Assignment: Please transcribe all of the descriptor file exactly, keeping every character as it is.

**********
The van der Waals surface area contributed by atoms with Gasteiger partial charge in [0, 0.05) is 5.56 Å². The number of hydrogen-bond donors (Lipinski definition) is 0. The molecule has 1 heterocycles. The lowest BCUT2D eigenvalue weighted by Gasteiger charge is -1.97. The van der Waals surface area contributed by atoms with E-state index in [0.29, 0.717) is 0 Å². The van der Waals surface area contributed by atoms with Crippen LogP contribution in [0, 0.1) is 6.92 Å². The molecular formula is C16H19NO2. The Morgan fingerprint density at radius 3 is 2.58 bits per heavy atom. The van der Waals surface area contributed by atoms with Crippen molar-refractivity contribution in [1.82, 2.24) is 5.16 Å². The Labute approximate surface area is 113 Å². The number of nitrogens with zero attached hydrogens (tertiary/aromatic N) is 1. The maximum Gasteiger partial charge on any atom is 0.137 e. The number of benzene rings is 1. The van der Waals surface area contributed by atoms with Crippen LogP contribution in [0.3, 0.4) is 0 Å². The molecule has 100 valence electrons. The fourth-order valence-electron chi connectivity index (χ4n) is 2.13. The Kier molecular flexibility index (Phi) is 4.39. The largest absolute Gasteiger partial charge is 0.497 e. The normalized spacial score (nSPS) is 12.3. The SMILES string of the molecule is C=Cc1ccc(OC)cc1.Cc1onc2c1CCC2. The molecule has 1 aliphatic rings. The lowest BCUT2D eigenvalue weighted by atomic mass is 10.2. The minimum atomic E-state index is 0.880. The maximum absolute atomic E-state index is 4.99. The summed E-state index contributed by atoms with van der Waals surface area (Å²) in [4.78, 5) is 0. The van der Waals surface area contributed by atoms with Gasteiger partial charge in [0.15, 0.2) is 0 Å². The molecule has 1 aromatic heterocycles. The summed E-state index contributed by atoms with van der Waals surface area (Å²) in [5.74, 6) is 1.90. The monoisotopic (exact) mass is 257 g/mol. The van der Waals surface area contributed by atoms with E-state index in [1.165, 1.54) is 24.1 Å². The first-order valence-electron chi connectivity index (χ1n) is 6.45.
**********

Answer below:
The van der Waals surface area contributed by atoms with Gasteiger partial charge in [0, 0.05) is 5.56 Å². The number of hydrogen-bond donors (Lipinski definition) is 0. The molecule has 1 heterocycles. The lowest BCUT2D eigenvalue weighted by Gasteiger charge is -1.97. The van der Waals surface area contributed by atoms with E-state index in [0.29, 0.717) is 0 Å². The van der Waals surface area contributed by atoms with Crippen LogP contribution in [0, 0.1) is 6.92 Å². The molecular formula is C16H19NO2. The Morgan fingerprint density at radius 3 is 2.58 bits per heavy atom. The van der Waals surface area contributed by atoms with Crippen molar-refractivity contribution in [1.82, 2.24) is 5.16 Å². The Labute approximate surface area is 113 Å². The number of nitrogens with zero attached hydrogens (tertiary/aromatic N) is 1. The maximum Gasteiger partial charge on any atom is 0.137 e. The number of benzene rings is 1. The van der Waals surface area contributed by atoms with Crippen LogP contribution in [0.3, 0.4) is 0 Å². The molecule has 100 valence electrons. The fourth-order valence-electron chi connectivity index (χ4n) is 2.13. The Kier molecular flexibility index (Phi) is 4.39. The largest absolute Gasteiger partial charge is 0.497 e. The normalized spacial score (nSPS) is 12.3. The SMILES string of the molecule is C=Cc1ccc(OC)cc1.Cc1onc2c1CCC2. The molecule has 1 aliphatic rings. The lowest BCUT2D eigenvalue weighted by atomic mass is 10.2. The minimum atomic E-state index is 0.880. The maximum absolute atomic E-state index is 4.99. The summed E-state index contributed by atoms with van der Waals surface area (Å²) in [4.78, 5) is 0. The van der Waals surface area contributed by atoms with Gasteiger partial charge in [0.15, 0.2) is 0 Å². The molecule has 1 aromatic heterocycles. The summed E-state index contributed by atoms with van der Waals surface area (Å²) in [5.74, 6) is 1.90. The monoisotopic (exact) mass is 257 g/mol. The van der Waals surface area contributed by atoms with E-state index in [1.165, 1.54) is 24.1 Å². The first-order valence-electron chi connectivity index (χ1n) is 6.45.